The load has to be secure, and it has to be located correctly on the truck.  If the weight is too far back, you can get a situation where a big tail is wagging a small dog. If the weight is too far forward, the trailer brakes can get touchy and trailer swing, as described above, is promoted in emergency situations. Composite loads and loads with elements that can move relative to one another -like steel or finished lumber-can be particularly hard to secure. In general, when a moving load has caused a problem, it is necessary to ask not only why the load came loose, but what other means could have been used to more adequately secure it. Sometimes, different equipment, including a different kind of truck or trailer, would have been advisable.

          Regardless of why a load moved or came off a truck, the driver will get blamed for it. Blaming the driver for everything that goes wrong is a tradition in trucking. Whether or not the driver is really at fault is another question. At any rate, professional drivers always do it right in recollection, after the fact, even if they weren't quite sure what they were supposed to do at the time of the accident. Many CDL books suggest something like this: "Cargo security should be inspected within 25 miles after beginning a trip" and then "... as often as necessary during a trip to keep the load secure...." It's a good bet that the driver will say he checked the load at the 25 mile point although he might have lacked knowledge of this regulation at the time of the accident.  Even when drivers know the rules, the rules can be hard to follow. Checking a load, for example, might require pulling off a freeway or finding some place to stop on a state route, neither of which is necessarily very convenient in a big rig. But the problem of loose loads can go well beyond the driver. The technical issue concerning responsibility for a failure in cargo security can be complicated and may require careful analysis; it might be the driver, the trailer deck surface, a lumper (cargo handler), a shipper or the supplier of the retention equipment.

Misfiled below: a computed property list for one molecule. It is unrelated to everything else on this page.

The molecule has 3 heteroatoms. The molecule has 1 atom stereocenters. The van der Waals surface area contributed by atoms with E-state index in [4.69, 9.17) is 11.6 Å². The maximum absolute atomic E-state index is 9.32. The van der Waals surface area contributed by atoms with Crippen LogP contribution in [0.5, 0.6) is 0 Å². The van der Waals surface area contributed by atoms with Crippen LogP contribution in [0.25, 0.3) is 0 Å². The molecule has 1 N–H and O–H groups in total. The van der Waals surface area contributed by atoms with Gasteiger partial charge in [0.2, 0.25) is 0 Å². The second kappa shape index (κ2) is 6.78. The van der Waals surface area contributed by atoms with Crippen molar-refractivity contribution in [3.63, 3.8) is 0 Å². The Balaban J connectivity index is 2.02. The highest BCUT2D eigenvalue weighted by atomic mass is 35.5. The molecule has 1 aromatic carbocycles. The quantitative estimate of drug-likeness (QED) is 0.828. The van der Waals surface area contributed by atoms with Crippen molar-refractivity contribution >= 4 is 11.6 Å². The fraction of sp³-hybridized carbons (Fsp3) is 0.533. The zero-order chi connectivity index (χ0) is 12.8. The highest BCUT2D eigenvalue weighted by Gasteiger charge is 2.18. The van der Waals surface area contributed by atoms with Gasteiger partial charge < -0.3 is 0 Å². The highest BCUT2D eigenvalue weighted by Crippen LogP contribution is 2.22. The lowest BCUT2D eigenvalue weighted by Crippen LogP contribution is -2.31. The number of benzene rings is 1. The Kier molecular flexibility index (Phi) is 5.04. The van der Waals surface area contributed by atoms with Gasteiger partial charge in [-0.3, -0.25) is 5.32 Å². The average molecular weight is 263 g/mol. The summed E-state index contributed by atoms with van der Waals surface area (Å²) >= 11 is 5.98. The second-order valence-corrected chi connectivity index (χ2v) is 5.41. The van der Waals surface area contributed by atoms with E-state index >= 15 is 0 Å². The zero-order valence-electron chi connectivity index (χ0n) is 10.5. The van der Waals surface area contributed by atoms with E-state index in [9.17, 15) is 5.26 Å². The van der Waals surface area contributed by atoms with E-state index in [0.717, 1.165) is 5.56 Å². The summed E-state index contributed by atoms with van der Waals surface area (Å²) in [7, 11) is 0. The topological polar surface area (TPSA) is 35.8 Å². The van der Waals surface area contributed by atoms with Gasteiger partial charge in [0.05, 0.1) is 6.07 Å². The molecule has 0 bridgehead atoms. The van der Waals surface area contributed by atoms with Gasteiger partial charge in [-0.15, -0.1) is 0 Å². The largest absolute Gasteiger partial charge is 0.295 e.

Heavy truck accidents can be challenging. They require special knowledge and careful investigation to evaluate liability issues.

This article discusses issues of general interest and does not give any specific legal, medical, or business advice pertaining to any specific circumstances.  Before acting upon any of its information, you should obtain appropriate advice from a lawyer or other qualified professional.

This article may not be duplicated, altered, distributed, saved, incorporated into another document or website, or otherwise modified without the permission of the author, who will be contacted by TASA.